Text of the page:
TONY BLAIR used the European Union summit in Seville last weekend to drive through more attacks on asylum seekers. Before the summit Blair announced that he wanted to 'force the pace of change' on asylum to make life even harder for desperate refugees. 'Tony Blair gets on better with the centre-right leaders than with his comrades on the left,' said the Financial Times.
Blair united with the right wing Spanish prime minister, Aznar, to try to cut aid to the world's poorest countries if they refuse to take back refugees. This part of the onslaught on refugees was not passed at the summit. Right wing French president Chirac opposed cutting aid only because he cares about maintaining trade relations with former colonies like Algeria and Morocco. North African countries would have been hit by any cut in aid, as many refugees use escape routes in the region.
The right wing press in Britain moaned that defeating the plans to cut aid means the asylum 'crisis' continues. 'Blair was humiliated in his bid to clamp down on illegal immigrants-a policy the Sun supports him on,' wrote the right wing rag this week. New Labour's response is to reassure such supporters that it will still repel refugees with force.
Europe minister Peter Hain was wheeled out to say that 'we've got exactly what we wanted' from the European Union summit. What is this policy on asylum that he is cheering? European countries aim to seal off their borders to refugees with a special European police force.
They want to force refugees back to the first European country they manage to land in, even if they want to be united with families, friends and communities elsewhere. 'Political measures' could be used to punish poor countries that don't readmit refugees.
European politicians invented the supposed demon of the 'illegal immigrant'. Yet New Labour and other governments make it impossible for people to enter countries legally because of visa restrictions. Home secretary David Blunkett following up with a meeting this week with the right wing French government's immigration minister. Blunkett is piling on the pressure to close the Sangatte refugee camp. He wants to force the refugees away from any sight of Dover.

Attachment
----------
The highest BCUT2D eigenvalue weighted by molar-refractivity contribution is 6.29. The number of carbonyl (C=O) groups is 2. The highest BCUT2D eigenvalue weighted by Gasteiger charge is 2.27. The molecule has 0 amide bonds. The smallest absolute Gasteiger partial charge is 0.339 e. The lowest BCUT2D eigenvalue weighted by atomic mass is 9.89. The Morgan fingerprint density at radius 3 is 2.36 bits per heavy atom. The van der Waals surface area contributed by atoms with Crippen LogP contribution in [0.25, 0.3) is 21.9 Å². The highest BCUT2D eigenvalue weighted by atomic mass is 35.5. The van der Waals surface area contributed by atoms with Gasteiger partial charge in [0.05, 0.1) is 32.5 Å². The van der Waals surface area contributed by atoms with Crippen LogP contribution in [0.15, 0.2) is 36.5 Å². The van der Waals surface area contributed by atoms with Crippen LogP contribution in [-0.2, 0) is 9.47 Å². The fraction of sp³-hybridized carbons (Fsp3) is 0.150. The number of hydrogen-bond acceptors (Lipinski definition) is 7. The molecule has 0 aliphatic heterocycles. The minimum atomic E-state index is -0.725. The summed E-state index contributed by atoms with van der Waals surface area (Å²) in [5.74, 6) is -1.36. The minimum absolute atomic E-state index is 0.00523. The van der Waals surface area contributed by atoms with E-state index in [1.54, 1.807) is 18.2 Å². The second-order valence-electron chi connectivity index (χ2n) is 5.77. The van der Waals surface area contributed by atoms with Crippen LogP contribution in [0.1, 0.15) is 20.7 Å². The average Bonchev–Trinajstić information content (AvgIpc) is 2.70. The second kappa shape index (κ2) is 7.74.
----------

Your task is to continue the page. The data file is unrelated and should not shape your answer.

The number of asylum seekers entering Europe in the first four months of this year was DOWN by one third compared to the same period in 2001. But that doesn't stop Blair leading the attack against the 'flood' of refugees. The Financial Times says of New Labour's asylum strategy, 'In seeking to head off the threat of the far right they are stealing its clothes.' New Labour is piling on the agony for refugees.
Blunkett wants British warships patrolling the Mediterranean Sea to hunt down asylum seekers. This comes as at least ten desperate refugees drowned off the coast of Tunisia last week.
They died after the captain of a boat said he would only take on board the first 70 refugees who swam to his ship. Refugees who manage to get to Britain are forced to live off vouchers worth £37.77 for a single person or face imprisonment in 'accommodation centres'.
NEW LABOUR is determined to press ahead with 'accommodation centres' for refugees. The government wants to dump refugees into camps in isolated areas around Britain.
The three areas proposed are the old RAF base at Newton in Nottinghamshire, Throckmorton in Worcestershire and Bicester in Oxfordshire. This has already provoked local opposition. The RAF Newton centre means adding a camp for 750 refugees to a community catering for 350 people. Some 2,000 people attended a recent rally over the RAF Newton camp. One local wanted to make her feelings clear with a banner that read 'I welcome refugees', but it was snatched away.
The far right want to gain a foothold by feeding off this racism. The BNP has leafleted the local area and given out placards with the words 'Warning: illegal immigrants operating in your area.' But many people hate New Labour's callous treatment of refugees.
Gary Younge in the Guardian compared the proposals to the laws in the US Deep South segregating black and white people, and ghettos for black people in South Africa.
Even the Labour dominated human rights committee found that Blunkett's plans had 'troubling echoes of educational regimes where children were educated separately on the basis of race or colour.'
Standing up for asylum seekers
SOME 5,000 people marched in support of refugees in London last Saturday. Campaigners travelled from Scotland, Plymouth, Manchester, Sheffield, Nottingham and other areas to join the demonstration. Jeremy Corbyn MP was one of the many speakers at the rally.
He passed on the best wishes of Bill Morris, the TGWU union leader and outspoken critic of New Labour's asylum policy, who apologised for not being able to attend the march.
Jabez Lam, a representative of London's Chinese community, joined the marchers. He explained, 'This is the second anniversary of the 58 Chinese refugees found dead in a lorry at Dover. The government is trying to divide the community. I see today all communities, workers, trade union banners. We must unite and fight all the measures from the government.'
Keith Houghton and Heather Barham marched with their Bristol City Unison banner. 'I don't believe what I'm told in the newspapers about asylum. I don't agree with the Labour government, that it should say asylum is a problem. This just feeds into the BNP,' said Keith.